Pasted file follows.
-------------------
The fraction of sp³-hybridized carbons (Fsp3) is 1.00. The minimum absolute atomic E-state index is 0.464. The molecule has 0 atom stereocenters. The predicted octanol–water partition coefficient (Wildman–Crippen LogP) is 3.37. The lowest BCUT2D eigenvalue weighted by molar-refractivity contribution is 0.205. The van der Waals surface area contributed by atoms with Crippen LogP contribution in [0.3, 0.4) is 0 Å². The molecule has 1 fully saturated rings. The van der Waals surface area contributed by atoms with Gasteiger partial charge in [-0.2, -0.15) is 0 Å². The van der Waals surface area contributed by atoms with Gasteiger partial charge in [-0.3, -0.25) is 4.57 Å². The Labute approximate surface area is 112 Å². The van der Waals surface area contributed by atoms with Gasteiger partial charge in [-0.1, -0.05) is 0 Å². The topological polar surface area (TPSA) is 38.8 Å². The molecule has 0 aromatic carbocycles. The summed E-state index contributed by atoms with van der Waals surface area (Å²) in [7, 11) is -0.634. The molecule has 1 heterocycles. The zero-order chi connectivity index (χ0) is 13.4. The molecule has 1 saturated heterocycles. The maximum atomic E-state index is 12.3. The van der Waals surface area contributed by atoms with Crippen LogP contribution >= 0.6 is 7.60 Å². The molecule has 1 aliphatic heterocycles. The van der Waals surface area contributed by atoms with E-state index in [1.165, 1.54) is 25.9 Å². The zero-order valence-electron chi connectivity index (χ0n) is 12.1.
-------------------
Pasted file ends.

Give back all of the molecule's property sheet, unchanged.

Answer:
The fraction of sp³-hybridized carbons (Fsp3) is 1.00. The minimum absolute atomic E-state index is 0.464. The molecule has 0 atom stereocenters. The predicted octanol–water partition coefficient (Wildman–Crippen LogP) is 3.37. The lowest BCUT2D eigenvalue weighted by molar-refractivity contribution is 0.205. The van der Waals surface area contributed by atoms with Crippen LogP contribution in [0.3, 0.4) is 0 Å². The molecule has 1 fully saturated rings. The van der Waals surface area contributed by atoms with Gasteiger partial charge in [-0.2, -0.15) is 0 Å². The van der Waals surface area contributed by atoms with Gasteiger partial charge in [-0.3, -0.25) is 4.57 Å². The Labute approximate surface area is 112 Å². The van der Waals surface area contributed by atoms with Gasteiger partial charge in [-0.1, -0.05) is 0 Å². The topological polar surface area (TPSA) is 38.8 Å². The molecule has 0 aromatic carbocycles. The summed E-state index contributed by atoms with van der Waals surface area (Å²) in [7, 11) is -0.634. The molecule has 1 heterocycles. The zero-order chi connectivity index (χ0) is 13.4. The molecule has 1 saturated heterocycles. The maximum atomic E-state index is 12.3. The van der Waals surface area contributed by atoms with Crippen LogP contribution >= 0.6 is 7.60 Å². The molecule has 1 aliphatic heterocycles. The van der Waals surface area contributed by atoms with E-state index in [1.165, 1.54) is 25.9 Å². The zero-order valence-electron chi connectivity index (χ0n) is 12.1.